samurai

learn about takaido inn's samurai

this is a samurai

The samurai, a class of highly skilled warriors, gradually developed in Japan after the Taika reforms of 646 A.D. The reforms included land redistribution and heavy new taxes, meant to support an elaborate Chinese-style empire. As a result, many small farmers had to sell their land and work as tenant farmers.

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During the Heian period, the emperor's army was disbanded and the emperor's power gradually declined. While the emperor was still the ruler, powerful clans around Kyoto assumed positions of ministers and their relatives bought their positions of magistrates to collect taxes. To repay their debts and amass wealth, they often imposed heavy taxes and many farmers were forced to leave their lands. Regional clans grew powerful by offering lower taxes to their subjects as well as freedom from conscription. These clans armed themselves to repel other clans and magistrates from collecting taxes. They would eventually form themselves into armed parties and became samurai.

the three best samurai's

samurais

how samurai swords made

A Japanese sword is a traditionally made bladed weapon otherwise known as nihontō (lit. Japanese sword). There are many types of Japanese swords that differ by size, shape, field of application and method of manufacture. Some of the more commonly known types of Japanese swords are the tachi, katana, wakizashi, tanto, ōdachi, nagamaki, and naginata

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Ancient Warriors - Samurai 2 of 2

what do samurais wear

As may be expected, the basic clothing item in a samurai's 'everyday' wardrobe was the kimono, which for men normally consisted of an outer and inner layer. Heavier kimonos were worn in the winter, while lighter examples (those made of finer silk, for instance) were worn in the summer. In fact, there was a ceremonial day where winter kimonos were exchanged for their summer counterparts, traditionally on the 1st day of the Fourth Month (by our reckoning, in the first week of May). A samurai's kimono would normally be made of silk, a material considered superior to cotton and hemp not only for its feel and appearance but for it's relative coolness in the hot Japanese summer. (Incidentally, kimono makers traditionally reckoned on one roll of silk measuring about two feet by 20 yards for one kimono). Naturally, the quality of a kimono a given samurai might wear largely depended on his personal station and income, though, at least prior to the Edo Period, there were no hard and fast rule in this regard. Hojo Soun, for instance, touches on the matter of clothing in his 21 Articles, "Don't think your swords and clothing should be as good as those of other people. Be content as long as they don't look awful. Once you start acquiring what you don't have and become even poorer, you'll become a laughingstock."1 Exceptionally bright colors and outlandish patterns were typically avoided or sneered upon as a show of immodesty or conceit. On the same token, women of samurai families tended to wear kimono layers and colors dependant upon the station and/or power of their husband. Samurai children, however, were dressed rather flamboyantly, and a more subdued appearance was one of the results of the coming-of-age ceremony. Older samurai tended towards shades of gray or brown, in keeping with their dignified age. As may be expected, the basic clothing item in a samurai's 'everyday' wardrobe was the kimono, which for men normally consisted of an outer and inner layer. Heavier kimonos were worn in the winter, while lighter examples (those made of finer silk, for instance) were worn in the summer. In fact, there was a ceremonial day where winter kimonos were exchanged for their summer counterparts, traditionally on the 1st day of the Fourth Month (by our reckoning, in the first week of May). A samurai's kimono would normally be made of silk, a material considered superior to cotton and hemp not only for its feel and appearance but for it's relative coolness in the hot Japanese summer. (Incidentally, kimono makers traditionally reckoned on one roll of silk measuring about two feet by 20 yards for one kimono). Naturally, the quality of a kimono a given samurai might wear largely depended on his personal station and income, though, at least prior to the Edo Period, there were no hard and fast rule in this regard. Hojo Soun, for instance, touches on the matter of clothing in his 21 Articles, "Don't think your swords and clothing should be as good as those of other people. Be content as long as they don't look awful. Once you start acquiring what you don't have and become even poorer, you'll become a laughingstock."1 Exceptionally bright colors and outlandish patterns were typically avoided or sneered upon as a show of immodesty or conceit. On the same token, women of samurai families tended to wear kimono layers and colors dependant upon the station and/or power of their husband. Samurai children, however, were dressed rather flamboyantly, and a more subdued appearance was one of the results of the coming-of-age ceremony.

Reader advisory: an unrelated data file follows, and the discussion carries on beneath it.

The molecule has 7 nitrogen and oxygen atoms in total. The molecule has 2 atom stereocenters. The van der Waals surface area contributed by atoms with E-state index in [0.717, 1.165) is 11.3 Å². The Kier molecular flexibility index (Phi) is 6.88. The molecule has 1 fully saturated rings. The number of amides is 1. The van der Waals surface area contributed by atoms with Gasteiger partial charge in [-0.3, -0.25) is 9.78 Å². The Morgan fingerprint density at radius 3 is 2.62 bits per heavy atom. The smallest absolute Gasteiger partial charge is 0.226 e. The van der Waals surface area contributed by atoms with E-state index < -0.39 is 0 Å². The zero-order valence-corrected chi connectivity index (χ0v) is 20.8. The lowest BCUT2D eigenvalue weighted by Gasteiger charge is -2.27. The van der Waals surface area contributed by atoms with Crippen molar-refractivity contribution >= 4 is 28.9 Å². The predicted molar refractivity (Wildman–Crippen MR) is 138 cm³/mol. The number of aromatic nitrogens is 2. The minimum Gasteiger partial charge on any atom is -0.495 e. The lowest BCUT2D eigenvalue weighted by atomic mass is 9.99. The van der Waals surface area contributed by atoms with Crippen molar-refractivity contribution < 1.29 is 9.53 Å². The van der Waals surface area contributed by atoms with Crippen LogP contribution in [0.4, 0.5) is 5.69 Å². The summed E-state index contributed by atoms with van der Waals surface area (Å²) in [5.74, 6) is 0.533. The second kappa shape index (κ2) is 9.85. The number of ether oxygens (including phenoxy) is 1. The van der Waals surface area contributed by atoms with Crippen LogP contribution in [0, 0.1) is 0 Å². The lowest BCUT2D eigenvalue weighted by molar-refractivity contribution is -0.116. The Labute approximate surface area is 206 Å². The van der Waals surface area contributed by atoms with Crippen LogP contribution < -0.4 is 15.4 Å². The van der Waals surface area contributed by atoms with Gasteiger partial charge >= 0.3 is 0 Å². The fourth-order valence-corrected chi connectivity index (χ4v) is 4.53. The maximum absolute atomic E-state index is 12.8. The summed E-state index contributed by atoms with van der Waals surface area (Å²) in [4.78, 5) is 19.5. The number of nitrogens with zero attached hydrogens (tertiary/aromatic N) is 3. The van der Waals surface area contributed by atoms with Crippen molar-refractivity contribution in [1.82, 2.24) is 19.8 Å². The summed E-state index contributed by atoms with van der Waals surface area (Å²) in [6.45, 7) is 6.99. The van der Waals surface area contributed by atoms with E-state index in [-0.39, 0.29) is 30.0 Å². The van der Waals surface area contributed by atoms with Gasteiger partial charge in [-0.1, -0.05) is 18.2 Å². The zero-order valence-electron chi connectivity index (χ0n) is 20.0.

BY DYLAN GAULTNEY